An Unexpected Journey”
To the aficionado, this is a spectacular
3-D epic. To the uninitiated and
disinterested, it would be about as exciting as watching two sci-fi nerds play
“Dungeons and Dragons”: enormously
contrived, and bewilderingly deployed.
According to this screenplay, based on
J.R.R. Tolkien’s literary classic, the Dwarves once enjoyed a prosperous
society with a thriving economy, but alas, the leaders got greedy, and then
everybody paid the price (stop me if you’ve heard this one).
Ripe for takeover, the Dwarves were run
out of their homeland by the enormous fiery Dragon, who was obsessed with
having their gold, and could not be dissuaded, distracted, or defeated.
Reluctantly, the Dwarves become nomads
and wanderers, albeit still proud warriors, still carrying resentment toward
the Elves for not helping them in their crisis, and longing for their
once-taken-for-granted Camelot. (“They
confessed that they were strangers and foreigners on the earth, for people who
speak in this way make it clear that they are seeking a homeland”:
Hebrews 11:14. Tolkien himself
said that his themes were intentionally Christian, like his friend, C.S.
Lewis, who wrote the fanciful “The Lion, The Witch and The Wardrobe”.)
Gandalf (Ian McKellen) is a wizened old
wizard who wants to recruit Bilbo (Martin Freeman), a safe and secure Hobbit
living contentedly by himself in the country, and unwilling to get involved in
anybody else’s difficulties (Tolkien’s metaphor for America’s default
isolationism?). But once Bilbo does
decide to go with the Dwarves on their adventure, he proves to be, though
initially unimpressive, full of courage and resourcefulness.
Along the way, Gandalf intones solemn
morality lessons, such as sometimes the best use of a weapon is deciding when
not to use it (Tolkien, a veteran of the brutal trench warfare of World War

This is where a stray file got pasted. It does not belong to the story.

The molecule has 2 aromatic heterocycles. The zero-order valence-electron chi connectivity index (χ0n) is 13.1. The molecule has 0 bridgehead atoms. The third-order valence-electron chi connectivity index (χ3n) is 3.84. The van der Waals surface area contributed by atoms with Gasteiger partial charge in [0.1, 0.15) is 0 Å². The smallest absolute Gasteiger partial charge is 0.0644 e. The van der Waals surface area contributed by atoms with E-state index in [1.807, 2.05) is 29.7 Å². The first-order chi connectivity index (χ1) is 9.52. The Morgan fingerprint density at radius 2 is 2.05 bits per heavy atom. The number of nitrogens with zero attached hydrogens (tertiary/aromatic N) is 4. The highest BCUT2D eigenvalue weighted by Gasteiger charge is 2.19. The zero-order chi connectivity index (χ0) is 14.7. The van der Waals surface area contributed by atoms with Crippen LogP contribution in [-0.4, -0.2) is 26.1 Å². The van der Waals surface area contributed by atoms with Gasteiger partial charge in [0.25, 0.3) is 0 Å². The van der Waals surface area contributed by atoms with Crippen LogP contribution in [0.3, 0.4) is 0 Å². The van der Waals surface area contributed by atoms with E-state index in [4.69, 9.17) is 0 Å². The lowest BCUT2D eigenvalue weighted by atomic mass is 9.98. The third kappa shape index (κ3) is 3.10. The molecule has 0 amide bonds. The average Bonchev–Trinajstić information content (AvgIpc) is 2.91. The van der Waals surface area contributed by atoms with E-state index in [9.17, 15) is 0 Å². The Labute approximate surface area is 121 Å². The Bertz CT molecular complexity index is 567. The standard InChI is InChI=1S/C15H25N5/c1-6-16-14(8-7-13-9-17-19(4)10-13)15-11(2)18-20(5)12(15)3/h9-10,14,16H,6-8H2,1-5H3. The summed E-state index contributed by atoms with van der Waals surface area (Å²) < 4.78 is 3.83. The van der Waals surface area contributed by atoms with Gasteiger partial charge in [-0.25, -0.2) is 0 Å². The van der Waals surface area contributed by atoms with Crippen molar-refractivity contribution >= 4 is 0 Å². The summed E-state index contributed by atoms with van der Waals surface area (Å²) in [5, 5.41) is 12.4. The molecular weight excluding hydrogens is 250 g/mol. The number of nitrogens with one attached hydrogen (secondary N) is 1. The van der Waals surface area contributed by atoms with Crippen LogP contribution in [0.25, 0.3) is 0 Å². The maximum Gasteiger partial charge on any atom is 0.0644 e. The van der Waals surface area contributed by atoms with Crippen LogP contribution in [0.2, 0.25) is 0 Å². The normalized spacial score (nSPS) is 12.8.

One, said that by 1918 all his friends were dead). Let’s see, then there’s
a little carriage pulled by jackrabbits, a coven of bad guys riding snarling
wolves, a host of giant rescuing harpy/eagles, a battle in the deep
underground involving the slaying of unknown legions of combatants, but still
the violence is unceasing (the 20th century comes to mind). There
are Goblins, Orcs, and Wargs; a veritable procession of mythical creatures,
but alas, though fascinating, frustratingly unexplained, which the non-“Lord
of the Rings” devotees will just have to appreciate for what they are:
fantastic creative inventions.
Bilbo eventually meets Gollum, the
bipolar little preening demi-midget who intrigues and annoys simultaneously,
and that forlorn encounter leads to the discovery of the magic ring, which
helpfully makes Bilbo invisible to his enemies and allows him to escape
(shades of Harry Potter’s invisibility cloak).
Well, here’s a “Never Never Land”
that is much more dangerous than Peter Pan ever envisioned, and violent, also.
(“Peter Pan” was yet another whimsical fantasy written by yet
another Englishman in the same time period.) But it’s not so much a
destination as a journey, anyway, and Bilbo, in undertaking his unforgettable
discovery pilgrimage, at least does something more interesting than sit by
himself in his favorite armchair by the fire and read his books. And perhaps
writing this classic saga was the way Professor Tolkien prevented himself from
doing the same.
Dr. Ronald P. Salfen, Minister, St.
Stephens’ Presbyterian Church,